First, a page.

Birds Eye View: a review

By Rosa Ritchie
Photo by Jett Street

Birds Eye View

Produced by StoryProjects

The first episode of Birds Eye View guides listeners through the intake process at Darwin Correctional Centre. It begins in a paddy wagon and ends in the prison, the setting for the rest of the season.

Here, the details are important. The stink of compulsory scabies cream. Ill-fitting prison bras. Hours spent waiting. Fear and boredom and freezing cold feet.

This strict intake process is always the same and contrasts the podcast itself; from the outset Birds Eye View places importance on individual experiences and how they combine to form something collective.  

The narrative non-fiction podcast is the result of a program run by StoryProjects. Over two years, 70 women took part and 18 women share their voices in published episodes. The prison is built to house 1038 prisoners, and only 80 of those places are for the women who live in Sector Four. Of those 80 women, 80 per cent are Indigenous.

Executive producer Johanna Bell says her work is about elevating unheard voices and giving people time to build skills and confidence before they tell their story. Unlike most mainstream audio projects, where more energy is spent in post-production, Bell says a lengthy pre-production phase is crucial. She calls this “slow storytelling”. The women who participated were always part of the creative decision-making process. It’s their podcast.

Some women in the prison knew what a podcast is and some didn’t, so the project started with a podcast club. They listened together, and to each other, and talked about what they heard. It was eight weeks before a microphone was brought in. Bell says there were lots of giggles when the mic was first passed around, and some women refused to go near it. But given time to become familiar with the object, it became something useful – a tool.

Regular podcast listeners are familiar with a common format. One or two hosts introduce a topic and tell a story. Often, they will discuss the minutiae of others’ lives. The host might invite a guest to tell their story, or an academic to lend expertise.

Birds Eye View is the opposite. There is no host. Each woman tells her own story, her own way, without introduction. Each speaker is an expert about her own life. This was an editorial decision made in the first six months of the project by those women involved, and the producers.

The podcast is designed to challenge stereotypes, and a single host would give too much space to a single voice.  The series would be flavoured by one perspective, not serving what the women set out to do, which was – in part – to challenge the oversimplified narrative that a certain type of woman ends up in prison.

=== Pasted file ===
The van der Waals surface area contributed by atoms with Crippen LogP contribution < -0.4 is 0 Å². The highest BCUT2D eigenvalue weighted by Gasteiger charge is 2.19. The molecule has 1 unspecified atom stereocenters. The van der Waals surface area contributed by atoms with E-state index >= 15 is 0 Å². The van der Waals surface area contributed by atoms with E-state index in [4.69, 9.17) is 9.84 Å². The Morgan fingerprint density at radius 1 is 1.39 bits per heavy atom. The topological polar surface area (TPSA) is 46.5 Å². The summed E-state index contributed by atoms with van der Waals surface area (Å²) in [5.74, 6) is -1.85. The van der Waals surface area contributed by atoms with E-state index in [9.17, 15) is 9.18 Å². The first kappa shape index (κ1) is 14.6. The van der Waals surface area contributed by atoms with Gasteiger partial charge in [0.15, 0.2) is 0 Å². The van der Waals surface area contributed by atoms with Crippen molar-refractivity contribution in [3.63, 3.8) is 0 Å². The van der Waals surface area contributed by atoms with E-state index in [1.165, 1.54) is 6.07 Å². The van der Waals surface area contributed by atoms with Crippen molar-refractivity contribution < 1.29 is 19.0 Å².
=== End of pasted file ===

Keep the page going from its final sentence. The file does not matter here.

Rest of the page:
The format seems messy when written down. There is no host and each episode covers a lot of ground, moving between deeply personal stories, poetry, music, freestyle interviews and laughter. Over the course of the series the group discuss family, sex, love, trauma, race, alcohol, drugs, beauty, violence, food, religion, fashion and, of course, prison.

And yet, despite being a mashup, it’s not messy. Each episode is themed, providing a structure to the course of the season. The host, who would usually signpost the structure of each episode, is replaced with sound effects and music. These devices are pragmatic and beautiful – they create space between different segments, room to breathe. 

The women in Sector Four understand who might be listening, and so the variety of segments in Birds Eye View is somewhat strategic. Bell explains the podcast was originally intended to be a collection of personal narratives. Those stories – now scattered throughout the series – include recurring themes of trauma, substance abuse, racism and domestic violence. While it’s important the broader public hear those stories and learn from them, a compilation of just those stories wouldn’t fairly represent the complex individuals who they belong to.

Without more depth, they wouldn’t challenge public perceptions. The variety of content in each episode honours the plurality of the women who created it – their wit, smarts, humour, resilience and trauma. But there’s a crucial distinction between who the women in Sector Four made the podcast for, and who might be listening to it. During its creation, audience reception wasn’t their focus. Bell says primarily the podcast is for the women who created it, who set out to find answers to three questions – who are we really? How did we get here? And where to next?


Review – Renewal: Five Paths to a Fairer Australia

By Georgia Cerni

Sophie Cousins’ book Renewal: Five Paths to a Fairer Australia is, in many respects, a proposal. For Cousins, the COVID-19 pandemic has provided Australians with an opportunity to reconsider the ways our society currently functions. Cousins aptly makes her case – while in some ways the pandemic reinforced burgeoning inequalities, it also presented us the chance to apply collectivist values to solve systemic problems.